Sunday, May 25, 2008

Web In Front Podcast

So um, we got asked by the incredibly awesome new music news site, Web In Front to put together a couple of mixes for them to feature as Podcasts. I opted to create a mix of the types of songs/bands that I tend to play when we are out spinning at a rock show, squaregirl kristen has opted to put together a list of bands that played our showcases at the Scene Bar/bands that are playing for us in the future. From what I've heard of hers so far, it's going to be excellent. I can't wait for Friday to be here so that I can download it.

I also kind of wanted to do a brief explanation of each song that I picked for my podcast mix, and knowing that would be way too much to send over to the Web in Front page, I've decided to do it here. Because I can.

This is a wildly self indulgent move on my part, so if you just want to download some fun pop songs, and not deal with the back story, please head directly over here and disregard what is written on the rest of this post.

If you're like me however, and you love to get caught up in the minutiae of why other people love what exactly it is that they love, well, read on!

By the way, it should be noted that we are beyond flattered by the nice things that Web in Front said about us. We adore them and everything that they are doing so the fact that they regard us at all (let alone so apparently highly) is kind of amazing.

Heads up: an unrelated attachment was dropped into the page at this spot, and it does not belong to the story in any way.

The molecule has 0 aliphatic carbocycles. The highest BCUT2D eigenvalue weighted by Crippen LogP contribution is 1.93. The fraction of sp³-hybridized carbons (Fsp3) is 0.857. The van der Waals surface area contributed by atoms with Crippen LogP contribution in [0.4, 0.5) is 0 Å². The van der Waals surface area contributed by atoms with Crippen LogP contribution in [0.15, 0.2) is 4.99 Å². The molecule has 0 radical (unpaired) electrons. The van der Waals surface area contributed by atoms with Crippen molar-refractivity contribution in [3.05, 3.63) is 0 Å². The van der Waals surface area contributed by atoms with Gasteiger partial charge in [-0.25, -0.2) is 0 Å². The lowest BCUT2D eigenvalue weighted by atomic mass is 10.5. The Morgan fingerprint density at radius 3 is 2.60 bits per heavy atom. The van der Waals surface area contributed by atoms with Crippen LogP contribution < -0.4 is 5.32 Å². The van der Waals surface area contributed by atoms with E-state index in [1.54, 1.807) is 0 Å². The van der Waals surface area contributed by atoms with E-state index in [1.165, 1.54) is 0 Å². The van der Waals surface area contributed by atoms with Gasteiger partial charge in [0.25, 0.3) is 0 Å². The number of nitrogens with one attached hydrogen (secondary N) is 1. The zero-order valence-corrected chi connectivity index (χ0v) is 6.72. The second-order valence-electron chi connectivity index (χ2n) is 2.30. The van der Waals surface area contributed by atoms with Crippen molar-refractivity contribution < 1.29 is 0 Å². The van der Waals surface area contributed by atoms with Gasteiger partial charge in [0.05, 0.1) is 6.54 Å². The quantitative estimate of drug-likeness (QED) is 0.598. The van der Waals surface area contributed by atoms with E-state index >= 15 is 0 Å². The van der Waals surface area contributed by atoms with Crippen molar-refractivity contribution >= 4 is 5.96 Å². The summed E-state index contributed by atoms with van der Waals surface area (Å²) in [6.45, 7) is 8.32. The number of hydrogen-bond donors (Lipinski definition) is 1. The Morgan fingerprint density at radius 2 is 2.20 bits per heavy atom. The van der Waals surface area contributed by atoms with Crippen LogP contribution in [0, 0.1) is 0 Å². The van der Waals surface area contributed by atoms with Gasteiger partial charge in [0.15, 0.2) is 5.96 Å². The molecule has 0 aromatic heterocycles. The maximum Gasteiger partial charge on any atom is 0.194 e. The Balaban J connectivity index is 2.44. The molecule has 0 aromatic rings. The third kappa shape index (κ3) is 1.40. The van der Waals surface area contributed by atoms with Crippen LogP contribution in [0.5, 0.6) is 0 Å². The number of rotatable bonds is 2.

Here goes:

The Troggs - "With a Girl Like You"

Kristen has an amazing selection of garage and soul. Often when we're DJ - ing together it's slightly challenging for me to get from that into my girl group, and indiepop stuff. Needless to say I play this song a lot. It's an excellent garage track, but it also has enough classic pop elements to transition really nicely into a variety of other types of songs. I also love it when a writer can create a complete story, and have it take place within a single moment. This song does that. There is all of this incredibly involved obsessing, and by the end of the song you realize that everything the narrator has been singing about has just taken place withing (gasp) the span of a single dance, one pop song. Genius.

The Chiffons - "He's So Fine"